This runner is covering 3,000 kilometers to clean up his community
It was something Peter consistently noticed over the course of more than 1,000 kilometers: even in his remote community, litter was everywhere.
When he finished the challenge, Peter set his sights on a new goal that would keep him motivated, put his fitness to good use, and chip away at a larger problem. He committed to running 3,000 kilometers, picking up all the trash he found along the way.
Peter is no stranger to taking on new, ambitious challenges. It’s how he started running. In 2013, he wanted to make a drastic change so he downloaded a Couch to 10K app and started running.
He loved the opportunity it provided him to get out early in the morning, before his kids woke up, and clear his head. Peter took to running so quickly that after the first 10k, he dove into training for a 25K trail race.
This year, when races were canceled and the pandemic turned life upside down, Peter turned to running. He came across Lazarus Lake’s (creator of the Barkley Marathons) latest venture: a virtual race that covered the distance from the southwest corner to the northwest corner of Lake’s home state, Tennessee. A more than 1,000-kilometers race was exactly the challenge Peter needed.
“The mileage was therapeutic because there’s so much going on,” he says. “There’s so much uncertainty that being able to get up and pound out some mileage daily and have some meaning and focus in a sport that you love and that you’d given up hope on for the year was crucial at the time. It was perfect.”
While ramping up his weekly mileage during the GVRAT, Peter soon became bored of his usual routes. He started to branch out, covering new roads and new parts of his community. And that’s when he noticed the garbage.
“We live in a fairly rural setting,” Peter explains. “You just take for granted that we’re not the city, so of course there’s no garbage, but that’s not the case.” But once he started to see it, he saw it everywhere.
So an idea started to form. He finished the GVRAT in 52 days and wanted to tackle something else with the fitness he’d built up. Peter realized that he could address his community’s litter problem while running.
He decided to run every road in his county-3,000 kilometers total-and pick up all the trash along the way.
Peter is running six or seven days a week with the hope of getting the distance done before winter because he’s not a big fan of running in the cold. Armed with a garbage bin strapped into a running stroller, Peter covers, on average, a half marathon a day. “It’s taking, sometimes, up to three hours.”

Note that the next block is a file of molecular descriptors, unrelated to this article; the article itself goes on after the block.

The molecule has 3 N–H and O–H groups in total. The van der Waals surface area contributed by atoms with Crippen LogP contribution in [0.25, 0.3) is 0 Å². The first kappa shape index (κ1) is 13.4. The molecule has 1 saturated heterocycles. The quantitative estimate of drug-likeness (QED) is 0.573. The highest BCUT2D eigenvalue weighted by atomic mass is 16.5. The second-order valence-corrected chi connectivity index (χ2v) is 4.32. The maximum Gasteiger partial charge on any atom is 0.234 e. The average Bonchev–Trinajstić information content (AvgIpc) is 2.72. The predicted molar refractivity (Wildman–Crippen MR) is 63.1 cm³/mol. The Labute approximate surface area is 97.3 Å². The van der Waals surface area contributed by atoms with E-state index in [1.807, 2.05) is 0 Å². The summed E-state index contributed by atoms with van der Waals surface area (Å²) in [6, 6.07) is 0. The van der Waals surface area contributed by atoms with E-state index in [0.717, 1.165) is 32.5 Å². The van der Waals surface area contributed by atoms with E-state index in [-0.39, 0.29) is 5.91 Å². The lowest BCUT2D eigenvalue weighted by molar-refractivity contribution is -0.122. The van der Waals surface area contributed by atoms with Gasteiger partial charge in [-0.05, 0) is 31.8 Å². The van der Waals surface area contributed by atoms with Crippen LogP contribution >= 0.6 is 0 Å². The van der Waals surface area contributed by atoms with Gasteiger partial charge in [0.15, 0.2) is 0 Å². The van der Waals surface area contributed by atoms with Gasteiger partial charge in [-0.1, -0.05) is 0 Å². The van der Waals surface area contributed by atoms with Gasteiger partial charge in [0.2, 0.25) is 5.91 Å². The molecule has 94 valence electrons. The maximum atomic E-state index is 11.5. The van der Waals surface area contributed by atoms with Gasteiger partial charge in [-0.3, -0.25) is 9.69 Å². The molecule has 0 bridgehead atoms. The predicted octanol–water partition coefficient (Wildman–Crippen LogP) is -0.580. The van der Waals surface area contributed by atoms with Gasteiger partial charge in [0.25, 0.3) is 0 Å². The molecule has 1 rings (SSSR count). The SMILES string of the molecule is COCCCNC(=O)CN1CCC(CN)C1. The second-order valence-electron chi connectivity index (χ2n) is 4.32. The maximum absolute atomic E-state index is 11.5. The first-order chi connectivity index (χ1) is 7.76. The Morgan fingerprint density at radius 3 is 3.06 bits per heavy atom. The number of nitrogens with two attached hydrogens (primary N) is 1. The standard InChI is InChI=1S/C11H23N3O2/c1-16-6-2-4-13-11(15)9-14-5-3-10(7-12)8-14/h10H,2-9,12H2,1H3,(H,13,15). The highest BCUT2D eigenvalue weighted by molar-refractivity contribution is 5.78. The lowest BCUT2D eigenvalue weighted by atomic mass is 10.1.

This endeavor has been more time consuming than it seemed on the surface. Not only does picking up trash add time to Peter’s runs, but then he has to double back on his routes everyday to pick up the full bags he’s accumulated. He also spends considerable time sorting the trash and pulling out recyclables.
“I didn’t have a real big understanding about the recycling portion. That’s going to be a major part of what I champion going forward,” he says. There’s a lot of misinformation about what is recyclable, and Peter found that it’s entirely dependant on the infrastructure in each town. For example, the recycling centers where he lives do not recognize the black styrofoam packaging for ground meat.
Peter’s project has also morphed beyond the original goal. He wants to get others involved, like local running groups in his community and even other counties around his. For example, he wants to organize a day of running clean up, where participants in all different locations pick up trash along their routes. He also envisions a race component where the winner is the runner or county that covers the most distance, goes the fastests, or picks up the most trash.
“My big thinking is to create a like minded environment about the environment where we can recycle things properly,” he says. “There’s just not enough awareness.” But he’s found that people are onboard with his mission when they learn of it and start to see the trash themselves. That’s when the pride for their community takes over and they want to help.
He adds, “Making a difference starts right at the idea. You can and you will.”
To date, Peter has covered 1,100 kilometers and cleaned up countless bags of trash. You can keep track of his progress here.
Originally published at http://behindthemiles.wordpress.com on August 20, 2020.